October 28, 1995 in Nation/World

Mexico Frees Suspected Rebel To Help Peace Talks, Falling Peso Zapatistas Threatened To Boycott Negotiations After Arrest Of Man Accused Of Helping Lead Uprising

Sara Silver Associated Press
 
Tags:money

Under pressure to salvage peace talks with rebels and bolster the plunging peso, the government on Friday released a suspected guerrilla leader from prison.

The Attorney General’s Office asked a judge Thursday night to drop illegal weapons charges against Fernando Yanez Munoz, accused by the government of helping lead the 1994 uprising in southern Mexico as Comandante German.

A haggard-looking Yanez, who has denied any links to the rebel Zapatista National Liberation Army, flashed the victory sign and hugged supporters after his release from a Mexico City prison at midday Friday.

“I was arrested for political motives, and I suppose I was released for political motives,” he said. “My arrest was illegal; I wasn’t armed.”

In a subsequent news conference, Yanez thanked the “faceless” Zapatistas for his release. “If they hadn’t put the nation on a path to achieve democracy, justice, and liberty, my case would never have been resolved.”

The Zapatistas had threatened to boycott peace talks following Yanez’s arrest on Saturday. The rebels went on “red alert” on Wednesday, accusing the military of maneuvers and flights over their territory. That was denied by the government.

The threat to the negotiations, coupled with gloomy economic forecasts, sent the peso tumbling Thursday to its lowest level since an emergency bailout package was announced in March.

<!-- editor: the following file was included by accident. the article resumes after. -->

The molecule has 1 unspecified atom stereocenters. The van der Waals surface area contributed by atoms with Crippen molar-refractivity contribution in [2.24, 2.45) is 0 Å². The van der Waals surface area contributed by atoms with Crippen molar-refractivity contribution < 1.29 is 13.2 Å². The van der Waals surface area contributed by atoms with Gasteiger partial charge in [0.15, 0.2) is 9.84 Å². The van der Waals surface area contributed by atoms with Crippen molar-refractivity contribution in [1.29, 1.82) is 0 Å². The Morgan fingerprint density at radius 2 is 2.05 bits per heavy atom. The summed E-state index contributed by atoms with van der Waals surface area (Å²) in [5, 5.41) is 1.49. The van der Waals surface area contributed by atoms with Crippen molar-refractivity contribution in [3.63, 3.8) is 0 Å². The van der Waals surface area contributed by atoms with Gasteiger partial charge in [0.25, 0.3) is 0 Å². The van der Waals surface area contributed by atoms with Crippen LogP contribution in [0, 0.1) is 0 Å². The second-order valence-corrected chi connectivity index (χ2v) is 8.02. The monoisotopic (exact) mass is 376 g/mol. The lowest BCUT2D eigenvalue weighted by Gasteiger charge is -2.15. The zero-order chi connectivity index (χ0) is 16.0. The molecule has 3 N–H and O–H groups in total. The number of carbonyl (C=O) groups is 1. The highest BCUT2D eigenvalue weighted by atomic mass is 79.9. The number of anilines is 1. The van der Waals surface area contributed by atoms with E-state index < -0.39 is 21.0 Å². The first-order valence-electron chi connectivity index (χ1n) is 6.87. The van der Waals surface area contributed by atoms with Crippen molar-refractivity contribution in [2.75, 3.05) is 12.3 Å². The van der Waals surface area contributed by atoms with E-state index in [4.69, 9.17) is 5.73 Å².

The peso dropped to 7.235 to the dollar on Thursday, the deepest one-day drop since the peso set an all-time low of 7.45 on March 9. The peso strengthened Friday, closing at 7.065 to the dollar by Friday afternoon. Stocks were also stronger, with the main IPC market index up 2.7 percent.

“To the extent that German’s release alleviates some tension, that should help the peso,” said Gray Newman, an economist at the Mexico City research office of British brokerage house James Capel. He added that the problems of the peso are a “power-politics” issue, more than just an economic one.

The economic woes included news that inflation was higher than expected, foreign currency reserves had dropped and unions were unwilling to keep wages low.

Supporters of the peace process, including opposition Sen. Heberto Castillo, lauded the release.

“There is a faith that the government can be made to respect the law, and mistakes can be rectified,” he said.

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